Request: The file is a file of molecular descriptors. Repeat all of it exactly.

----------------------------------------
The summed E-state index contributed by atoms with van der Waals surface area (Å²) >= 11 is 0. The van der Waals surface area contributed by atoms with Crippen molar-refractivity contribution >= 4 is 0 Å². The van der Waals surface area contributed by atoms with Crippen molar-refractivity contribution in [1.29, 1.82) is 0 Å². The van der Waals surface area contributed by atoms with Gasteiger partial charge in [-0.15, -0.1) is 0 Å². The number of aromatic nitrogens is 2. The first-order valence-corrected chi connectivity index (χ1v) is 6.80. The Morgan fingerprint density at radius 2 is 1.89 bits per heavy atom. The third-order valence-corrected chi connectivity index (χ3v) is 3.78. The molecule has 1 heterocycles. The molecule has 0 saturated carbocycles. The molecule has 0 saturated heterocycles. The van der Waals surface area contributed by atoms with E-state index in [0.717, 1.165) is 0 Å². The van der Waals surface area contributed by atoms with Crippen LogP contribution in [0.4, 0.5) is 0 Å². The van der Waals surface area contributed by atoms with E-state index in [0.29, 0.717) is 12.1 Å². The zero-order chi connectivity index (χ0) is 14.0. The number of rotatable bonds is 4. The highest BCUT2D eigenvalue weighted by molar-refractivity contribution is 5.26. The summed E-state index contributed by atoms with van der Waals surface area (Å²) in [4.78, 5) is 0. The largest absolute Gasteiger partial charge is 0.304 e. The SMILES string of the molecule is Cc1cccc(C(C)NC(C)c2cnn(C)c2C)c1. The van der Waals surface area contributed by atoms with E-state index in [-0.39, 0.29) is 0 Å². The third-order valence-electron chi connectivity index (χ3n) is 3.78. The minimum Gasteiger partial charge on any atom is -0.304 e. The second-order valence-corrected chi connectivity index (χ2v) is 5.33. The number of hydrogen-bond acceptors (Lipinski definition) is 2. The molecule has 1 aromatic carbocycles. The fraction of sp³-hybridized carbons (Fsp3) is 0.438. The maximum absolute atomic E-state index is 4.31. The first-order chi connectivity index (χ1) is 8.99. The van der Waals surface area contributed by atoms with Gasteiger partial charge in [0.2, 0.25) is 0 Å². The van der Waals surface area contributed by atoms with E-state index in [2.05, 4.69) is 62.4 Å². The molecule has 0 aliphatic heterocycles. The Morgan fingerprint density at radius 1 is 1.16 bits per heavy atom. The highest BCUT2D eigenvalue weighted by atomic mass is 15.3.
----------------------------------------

The summed E-state index contributed by atoms with van der Waals surface area (Å²) >= 11 is 0. The van der Waals surface area contributed by atoms with Crippen molar-refractivity contribution >= 4 is 0 Å². The van der Waals surface area contributed by atoms with Crippen molar-refractivity contribution in [1.29, 1.82) is 0 Å². The van der Waals surface area contributed by atoms with Gasteiger partial charge in [-0.15, -0.1) is 0 Å². The number of aromatic nitrogens is 2. The first-order valence-corrected chi connectivity index (χ1v) is 6.80. The Morgan fingerprint density at radius 2 is 1.89 bits per heavy atom. The third-order valence-corrected chi connectivity index (χ3v) is 3.78. The molecule has 1 heterocycles. The molecule has 0 saturated carbocycles. The molecule has 0 saturated heterocycles. The van der Waals surface area contributed by atoms with E-state index in [0.717, 1.165) is 0 Å². The van der Waals surface area contributed by atoms with Crippen LogP contribution in [0.4, 0.5) is 0 Å². The van der Waals surface area contributed by atoms with E-state index in [0.29, 0.717) is 12.1 Å². The zero-order chi connectivity index (χ0) is 14.0. The number of rotatable bonds is 4. The highest BCUT2D eigenvalue weighted by molar-refractivity contribution is 5.26. The summed E-state index contributed by atoms with van der Waals surface area (Å²) in [4.78, 5) is 0. The largest absolute Gasteiger partial charge is 0.304 e. The SMILES string of the molecule is Cc1cccc(C(C)NC(C)c2cnn(C)c2C)c1. The van der Waals surface area contributed by atoms with E-state index in [-0.39, 0.29) is 0 Å². The third-order valence-electron chi connectivity index (χ3n) is 3.78. The minimum Gasteiger partial charge on any atom is -0.304 e. The second-order valence-corrected chi connectivity index (χ2v) is 5.33. The number of hydrogen-bond acceptors (Lipinski definition) is 2. The molecule has 1 aromatic carbocycles. The fraction of sp³-hybridized carbons (Fsp3) is 0.438. The maximum absolute atomic E-state index is 4.31. The first-order chi connectivity index (χ1) is 8.99. The van der Waals surface area contributed by atoms with Gasteiger partial charge in [0.2, 0.25) is 0 Å². The van der Waals surface area contributed by atoms with E-state index in [2.05, 4.69) is 62.4 Å². The molecule has 0 aliphatic heterocycles. The Morgan fingerprint density at radius 1 is 1.16 bits per heavy atom. The highest BCUT2D eigenvalue weighted by atomic mass is 15.3.